Scams

Being scammed is stressful and it could have a big impact on your student budget. Remember that a scam is a criminal offence so it’s really important to report anything you think is a scam even if you don’t personally fall victim. While there are many different scamming methods and ploys, there are a few tell-tale signs that someone is trying to target you. Follow our advice to make sure you’re protected.

Spotting Scams

There are many different types of scams out there and you may not always see them coming. Here are a few common ones to be aware of:

  • Copycat government websites - Some scams involve websites designed to look like official government websites such as HMRC. They will often try to charge you for services that you can actually get for free and ask for personal details you should not need to give.
  • Dating scams - Scammers use dating websites, social networks and chat rooms to get personal details or money from people. Romance scammers don’t prey on a specific gender, sexuality, race or age.
  • Holiday fraud - Scammers target online holiday booking and accommodation sites to scam unsuspecting customers into paying for accommodation that is not available or doesn’t exist.
  • Email phishing - Scammers send you a fake email pretending to be from your bank or another organisation you trust like HMRC or PayPal. This email will ask you to visit a website and log in with your account details. The site looks just like your bank's website but is really a fake site set up by criminals to get your details.

For tips on spotting online scams, visit Take Five - Stop Fraud and Action Fraud.

You can also visit the University's IT Service's website for more information on what to do if you suspect you're being targeted by phishing emails.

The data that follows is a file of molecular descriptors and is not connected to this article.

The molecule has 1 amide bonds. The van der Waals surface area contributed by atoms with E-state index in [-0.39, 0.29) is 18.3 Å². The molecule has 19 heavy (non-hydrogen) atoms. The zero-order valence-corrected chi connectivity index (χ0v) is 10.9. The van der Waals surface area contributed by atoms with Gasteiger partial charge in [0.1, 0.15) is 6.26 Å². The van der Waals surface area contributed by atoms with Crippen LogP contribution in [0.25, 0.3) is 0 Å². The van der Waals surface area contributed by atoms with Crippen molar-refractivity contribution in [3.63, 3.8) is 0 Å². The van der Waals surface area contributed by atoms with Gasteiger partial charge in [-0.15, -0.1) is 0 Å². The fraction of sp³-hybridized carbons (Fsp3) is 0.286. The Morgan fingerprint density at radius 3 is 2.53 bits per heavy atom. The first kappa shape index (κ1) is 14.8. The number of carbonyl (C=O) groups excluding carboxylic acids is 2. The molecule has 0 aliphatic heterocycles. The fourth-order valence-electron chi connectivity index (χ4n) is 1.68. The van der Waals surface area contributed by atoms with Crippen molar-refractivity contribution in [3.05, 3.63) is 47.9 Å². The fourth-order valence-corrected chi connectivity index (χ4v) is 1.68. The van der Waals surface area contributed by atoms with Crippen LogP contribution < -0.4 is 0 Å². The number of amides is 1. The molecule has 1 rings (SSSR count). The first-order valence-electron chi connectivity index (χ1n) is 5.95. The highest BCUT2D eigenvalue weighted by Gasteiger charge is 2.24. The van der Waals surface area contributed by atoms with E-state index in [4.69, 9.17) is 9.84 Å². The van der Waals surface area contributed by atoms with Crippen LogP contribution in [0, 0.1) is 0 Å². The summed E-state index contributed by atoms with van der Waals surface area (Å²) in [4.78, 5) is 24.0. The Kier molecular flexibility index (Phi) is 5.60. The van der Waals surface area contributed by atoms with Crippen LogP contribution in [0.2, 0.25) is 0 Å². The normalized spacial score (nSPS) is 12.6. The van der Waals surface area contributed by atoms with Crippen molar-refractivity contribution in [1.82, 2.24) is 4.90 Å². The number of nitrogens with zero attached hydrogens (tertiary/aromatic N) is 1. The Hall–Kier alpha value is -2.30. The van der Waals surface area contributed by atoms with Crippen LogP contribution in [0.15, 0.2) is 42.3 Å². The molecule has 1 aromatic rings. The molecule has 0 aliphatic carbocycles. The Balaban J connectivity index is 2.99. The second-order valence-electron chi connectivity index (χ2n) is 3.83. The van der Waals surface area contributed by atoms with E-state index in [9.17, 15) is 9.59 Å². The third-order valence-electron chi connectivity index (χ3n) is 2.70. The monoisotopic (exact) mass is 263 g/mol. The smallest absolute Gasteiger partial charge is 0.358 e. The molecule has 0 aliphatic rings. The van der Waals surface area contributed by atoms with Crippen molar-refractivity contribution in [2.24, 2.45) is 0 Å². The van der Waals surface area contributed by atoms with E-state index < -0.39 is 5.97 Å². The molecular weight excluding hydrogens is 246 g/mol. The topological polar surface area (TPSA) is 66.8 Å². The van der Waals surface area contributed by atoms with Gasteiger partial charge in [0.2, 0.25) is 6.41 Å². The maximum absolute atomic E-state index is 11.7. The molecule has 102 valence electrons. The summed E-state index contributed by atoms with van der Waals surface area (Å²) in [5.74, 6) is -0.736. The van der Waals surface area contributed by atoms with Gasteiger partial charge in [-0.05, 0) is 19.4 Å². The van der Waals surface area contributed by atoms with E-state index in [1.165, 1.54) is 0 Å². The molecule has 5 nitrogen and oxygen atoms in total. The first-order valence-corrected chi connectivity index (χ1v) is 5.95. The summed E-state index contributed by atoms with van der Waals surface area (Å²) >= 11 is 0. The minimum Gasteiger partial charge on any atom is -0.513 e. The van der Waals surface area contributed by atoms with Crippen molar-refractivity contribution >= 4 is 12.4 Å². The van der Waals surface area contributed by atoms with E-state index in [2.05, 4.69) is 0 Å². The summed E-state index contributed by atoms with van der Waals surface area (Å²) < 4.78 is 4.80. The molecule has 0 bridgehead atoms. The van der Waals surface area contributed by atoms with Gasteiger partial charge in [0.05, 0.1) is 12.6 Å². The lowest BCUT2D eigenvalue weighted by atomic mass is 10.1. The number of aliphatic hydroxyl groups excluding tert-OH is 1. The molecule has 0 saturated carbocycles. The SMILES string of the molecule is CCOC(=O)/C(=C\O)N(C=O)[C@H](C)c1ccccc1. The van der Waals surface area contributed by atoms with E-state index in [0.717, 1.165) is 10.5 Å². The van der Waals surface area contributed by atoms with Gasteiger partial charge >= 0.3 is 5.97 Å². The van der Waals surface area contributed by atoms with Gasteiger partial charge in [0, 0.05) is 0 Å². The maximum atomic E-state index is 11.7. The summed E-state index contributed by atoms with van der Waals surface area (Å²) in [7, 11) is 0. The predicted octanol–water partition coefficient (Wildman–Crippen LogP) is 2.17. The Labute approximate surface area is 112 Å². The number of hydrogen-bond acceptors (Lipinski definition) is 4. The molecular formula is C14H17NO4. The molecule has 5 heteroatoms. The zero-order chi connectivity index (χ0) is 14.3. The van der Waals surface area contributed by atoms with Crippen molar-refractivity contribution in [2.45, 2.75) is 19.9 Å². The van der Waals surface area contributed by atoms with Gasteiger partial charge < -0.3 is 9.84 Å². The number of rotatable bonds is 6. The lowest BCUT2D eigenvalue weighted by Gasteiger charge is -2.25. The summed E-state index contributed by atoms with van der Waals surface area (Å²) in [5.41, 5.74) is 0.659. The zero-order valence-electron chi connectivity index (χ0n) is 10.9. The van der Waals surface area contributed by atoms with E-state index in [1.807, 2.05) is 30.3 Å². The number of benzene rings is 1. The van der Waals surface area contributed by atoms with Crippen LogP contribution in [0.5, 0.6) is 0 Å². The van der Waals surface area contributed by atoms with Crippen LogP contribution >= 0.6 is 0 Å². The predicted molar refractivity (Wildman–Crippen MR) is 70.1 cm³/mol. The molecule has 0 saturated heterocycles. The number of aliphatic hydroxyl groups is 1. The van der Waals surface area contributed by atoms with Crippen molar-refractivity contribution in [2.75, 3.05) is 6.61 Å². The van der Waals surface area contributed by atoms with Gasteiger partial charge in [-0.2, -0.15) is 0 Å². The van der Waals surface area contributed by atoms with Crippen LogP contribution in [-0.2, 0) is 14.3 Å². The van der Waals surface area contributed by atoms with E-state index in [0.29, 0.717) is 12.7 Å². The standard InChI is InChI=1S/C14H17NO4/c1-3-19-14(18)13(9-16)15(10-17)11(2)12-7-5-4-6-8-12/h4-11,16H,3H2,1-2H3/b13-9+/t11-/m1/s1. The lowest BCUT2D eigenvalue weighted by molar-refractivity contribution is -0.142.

Protecting yourself from scams

The internet plays a big part in student life. So whether you’re conducting research for your studies, buying course books, or keeping in touch with friends, make sure you stay cyber-safe.

  • Use secure computers with updated security software.
  • Only shop on trusted and reputable sites; look for the padlock symbol.
  • Keep log-in details and passwords private.
  • Never publish personal details such as your name and address online – and don’t give them out to people you haven’t met in real life.
  • Keep all your records of online transactions.

If criminals find out your personal details, they may be able to use them to open bank accounts or get credit cards, loans and state benefits in your name. Criminals may also attempt to obtain documents in your name, such as a driving licence or passport. Information that is helpful to criminals includes your name, date of birth, address, National Insurance (NI) number and bank and credit card details.

  • Dispose of documents that contain personal details. Use a shredder.
  • Report a lost passport, driving license or credit card to the issuer immediately.
  • If you move house, tell all organisations with which you do business. The Royal Mail’s redirection service can ensure that your post arrives at your new address.
  • If you use the internet, always use a different password for each account. Follow the advice on our Password and Email page.

For more information about identity theft, visit www.identitytheft.org.uk and www.getsafeonline.org.